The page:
Most Kansans who became involved with fossils did so through their work in the field. Perhaps the best example was Charles Sternberg, a native New Yorker who moved to Kansas and settled on his brother's ranch in Ellsworth County, where he found a large, fossilized, semi-tropical leaf in the Dakota Formation sandstone. The discovery so whetted his fossil-collecting appetite that he devoted the rest of his days to scouring the plains for the rocks and bones that represented life in the past. In his autobiography Sternberg wrote that "At the age of seventeen, I made up my mind what part I should play in life, and determined that whatever it might cost me in privation, danger, and solitude, I would make it my business to collect facts from the crusts of the earth" (Sternberg, 1909, p. 17). Sternberg sent his first collection of Dakota fossils to Spencer Baird at the Smithsonian Institution, and then began collecting with Leo Lesquereux (1806-1889), an expert on fossilized plants. In the mid-1870s, Sternberg went to Kansas State College in Manhattan to study with Benjamin Mudge, then a professor at Kansas State. When Mudge and Marsh, for whom Mudge was collecting at the time, denied Sternberg the chance to go into the field, Sternberg returned to free-lance collecting. Later he worked for Cope, whom he called "the greatest naturalist America has produced" (Sternberg, 1909, p. 33).

Just as he said he would, Sternberg spent the rest of his life searching for fossils, usually collecting for Cope but occasionally selling on the open market. Sternberg's son George later joined him in the enterprise, and the pair became famous for their finds in the Cretaceous chalk. The Sternberg Memorial Museum at Fort Hays State University contains a number of the fossils recovered by the Sternbergs, including a famous fossilized fish of the genus Xiphactinus, with a smaller fish in its stomach.

Skull and vertebrae from the mosasaur Platecarpus, collected in Logan County by Orville Bonner of the KU Museum of Natural History in the early 1970's.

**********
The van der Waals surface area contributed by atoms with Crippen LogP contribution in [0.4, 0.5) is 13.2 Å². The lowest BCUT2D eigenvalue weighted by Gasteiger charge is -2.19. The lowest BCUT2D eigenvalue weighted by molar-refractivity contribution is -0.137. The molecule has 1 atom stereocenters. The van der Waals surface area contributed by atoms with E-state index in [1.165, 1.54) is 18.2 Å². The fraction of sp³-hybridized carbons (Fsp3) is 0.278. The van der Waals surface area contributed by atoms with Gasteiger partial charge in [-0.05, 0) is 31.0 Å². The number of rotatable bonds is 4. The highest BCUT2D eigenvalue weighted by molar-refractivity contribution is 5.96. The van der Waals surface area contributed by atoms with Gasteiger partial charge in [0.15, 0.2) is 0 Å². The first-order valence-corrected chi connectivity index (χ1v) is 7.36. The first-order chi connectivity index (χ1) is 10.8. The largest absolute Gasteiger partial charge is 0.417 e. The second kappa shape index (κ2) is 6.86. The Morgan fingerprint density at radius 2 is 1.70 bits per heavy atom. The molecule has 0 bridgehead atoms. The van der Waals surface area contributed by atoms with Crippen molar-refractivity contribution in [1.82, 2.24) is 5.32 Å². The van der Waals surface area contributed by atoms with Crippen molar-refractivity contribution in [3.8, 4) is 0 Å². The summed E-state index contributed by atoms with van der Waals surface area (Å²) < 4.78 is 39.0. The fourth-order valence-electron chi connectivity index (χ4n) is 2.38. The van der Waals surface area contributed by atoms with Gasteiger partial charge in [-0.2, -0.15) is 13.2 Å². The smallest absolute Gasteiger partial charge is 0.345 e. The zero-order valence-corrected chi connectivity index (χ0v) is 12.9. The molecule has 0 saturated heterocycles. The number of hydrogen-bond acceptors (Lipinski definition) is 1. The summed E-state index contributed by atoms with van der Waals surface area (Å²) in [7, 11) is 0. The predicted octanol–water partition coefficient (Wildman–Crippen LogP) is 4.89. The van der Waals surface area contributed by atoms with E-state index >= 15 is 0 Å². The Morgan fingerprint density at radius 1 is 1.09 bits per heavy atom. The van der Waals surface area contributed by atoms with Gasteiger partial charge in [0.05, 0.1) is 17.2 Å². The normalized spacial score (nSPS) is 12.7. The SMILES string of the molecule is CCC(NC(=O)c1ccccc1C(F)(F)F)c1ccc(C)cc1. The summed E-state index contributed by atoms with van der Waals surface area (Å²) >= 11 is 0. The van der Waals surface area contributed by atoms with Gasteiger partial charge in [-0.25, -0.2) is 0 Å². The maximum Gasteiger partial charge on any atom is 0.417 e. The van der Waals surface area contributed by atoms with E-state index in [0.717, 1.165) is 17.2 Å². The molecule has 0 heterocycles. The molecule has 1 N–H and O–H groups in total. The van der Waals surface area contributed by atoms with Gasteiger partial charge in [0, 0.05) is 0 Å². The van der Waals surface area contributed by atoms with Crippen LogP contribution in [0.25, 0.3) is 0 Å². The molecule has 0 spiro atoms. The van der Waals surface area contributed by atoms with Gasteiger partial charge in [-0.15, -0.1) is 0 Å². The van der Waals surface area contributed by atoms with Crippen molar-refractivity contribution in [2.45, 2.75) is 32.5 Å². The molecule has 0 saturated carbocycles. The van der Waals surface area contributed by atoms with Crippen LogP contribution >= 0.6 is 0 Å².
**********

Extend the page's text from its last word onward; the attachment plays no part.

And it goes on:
fossil of head with pointed snout, spine to left of head, whole fossil over 2 feet wide, skull 1 foot across

Another well-known fossil collector on the western Kansas plains was Benjamin Mudge, who left Kansas State in 1873 and subsequently worked for Yale University and the Kansas State Board of Agriculture. He influenced a generation of geologists from his teaching post at Kansas State and when he left Manhattan and joined the State Board of Agriculture, he became the closest thing in Kansas to an official state geologist, and he continued to influence other scientists through publications--including several revisions of the state geologic map--and through activity in the Kansas Academy of Science. Mudge corresponded regularly with national leaders in geology and wrote a treatise on the Cretaceous for Ferdinand V. Hayden's Geological and Geographical Survey of the Territories, one of the predecessors of the U.S. Geological Survey (Page, 1984). Mudge made many collecting trips to western Kansas and found a variety of new organisms. Probably the best known of his discoveries was Ichthyornis, a swimming bird that looked a little like today's penguin. With one important exception. Ichthyornis had teeth, and its discovery marked the first time scientists had identified a bird with teeth. Mudge found the original fossil that led to the identification of the bird, although Marsh published the first information about the fossil and received much of the credit for the find.

drawing of a toothed bird, somewhat like a loon in shape Sydney Prentice's drawing of the Cretaceous swimming bird Hesperornis; from Survey volume IV.

Perhaps Mudge's most notable product was not a fossil but a student, Samuel Wendell Williston (1851-1918), a native of Massachusetts, who spent most of his childhood in Manhattan, Kansas, and then attended Kansas State. Williston collected fossils throughout Kansas, Colorado, and Wyoming, working mostly for Marsh until a disagreement caused Williston to move to the University of Kansas. In Lawrence, he not only taught geology but also became a renowned collector of insects, and worked for a time with the Kansas Geological Survey, a stint that included writing a series of some of the first Survey publications. Williston later left Kansas for the University of Chicago, but his work was probably as influential as any geologist in the late 1800s in Kansas.

The sum of the labors of these men--Cope, Marsh, Williston, Mudge, Sternberg, and many others--was remarkable. Together they published widely and identified hundreds of fossils (according to Schoewe, 1965, 261 papers on Kansas geology were published from 1865 to 1895. Of those, 115 dealt with paleontology). In addition to Ichthyornis, they found previously unreported species of reptiles and fishes, fossilized dinosaur skin, several new species of pterosaurs, as well as hundreds of fossilized ammonites, clams, crinoids, and other ocean dwellers.

Fossil hunting on the plains